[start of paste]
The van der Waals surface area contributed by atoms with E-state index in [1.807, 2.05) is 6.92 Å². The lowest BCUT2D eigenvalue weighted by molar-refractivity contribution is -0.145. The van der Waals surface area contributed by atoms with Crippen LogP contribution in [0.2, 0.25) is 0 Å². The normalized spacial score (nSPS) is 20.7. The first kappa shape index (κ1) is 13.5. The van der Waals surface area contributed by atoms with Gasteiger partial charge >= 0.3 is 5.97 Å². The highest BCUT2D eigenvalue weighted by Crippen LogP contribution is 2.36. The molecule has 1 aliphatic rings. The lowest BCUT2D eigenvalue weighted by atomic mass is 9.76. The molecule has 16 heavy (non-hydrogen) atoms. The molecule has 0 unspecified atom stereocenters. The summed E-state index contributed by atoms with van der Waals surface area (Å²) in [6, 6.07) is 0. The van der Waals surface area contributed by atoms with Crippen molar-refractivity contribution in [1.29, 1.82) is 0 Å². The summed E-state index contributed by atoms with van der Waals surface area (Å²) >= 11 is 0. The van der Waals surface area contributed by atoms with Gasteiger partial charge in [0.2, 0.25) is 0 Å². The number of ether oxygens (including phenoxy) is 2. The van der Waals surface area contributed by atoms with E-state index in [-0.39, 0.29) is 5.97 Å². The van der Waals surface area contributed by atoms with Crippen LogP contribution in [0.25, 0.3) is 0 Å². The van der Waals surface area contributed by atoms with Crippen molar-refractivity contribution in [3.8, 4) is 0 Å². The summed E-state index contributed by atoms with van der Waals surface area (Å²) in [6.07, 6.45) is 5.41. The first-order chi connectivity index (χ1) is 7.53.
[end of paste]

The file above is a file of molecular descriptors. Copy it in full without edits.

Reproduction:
The van der Waals surface area contributed by atoms with E-state index in [1.807, 2.05) is 6.92 Å². The lowest BCUT2D eigenvalue weighted by molar-refractivity contribution is -0.145. The van der Waals surface area contributed by atoms with Crippen LogP contribution in [0.2, 0.25) is 0 Å². The normalized spacial score (nSPS) is 20.7. The first kappa shape index (κ1) is 13.5. The van der Waals surface area contributed by atoms with Gasteiger partial charge >= 0.3 is 5.97 Å². The highest BCUT2D eigenvalue weighted by Crippen LogP contribution is 2.36. The molecule has 1 aliphatic rings. The lowest BCUT2D eigenvalue weighted by atomic mass is 9.76. The molecule has 16 heavy (non-hydrogen) atoms. The molecule has 0 unspecified atom stereocenters. The summed E-state index contributed by atoms with van der Waals surface area (Å²) in [6, 6.07) is 0. The van der Waals surface area contributed by atoms with Crippen molar-refractivity contribution in [1.29, 1.82) is 0 Å². The summed E-state index contributed by atoms with van der Waals surface area (Å²) >= 11 is 0. The van der Waals surface area contributed by atoms with Gasteiger partial charge in [0.2, 0.25) is 0 Å². The number of ether oxygens (including phenoxy) is 2. The van der Waals surface area contributed by atoms with E-state index in [-0.39, 0.29) is 5.97 Å². The van der Waals surface area contributed by atoms with Crippen LogP contribution in [0.25, 0.3) is 0 Å². The van der Waals surface area contributed by atoms with Crippen molar-refractivity contribution in [3.8, 4) is 0 Å². The summed E-state index contributed by atoms with van der Waals surface area (Å²) in [6.07, 6.45) is 5.41. The first-order chi connectivity index (χ1) is 7.53.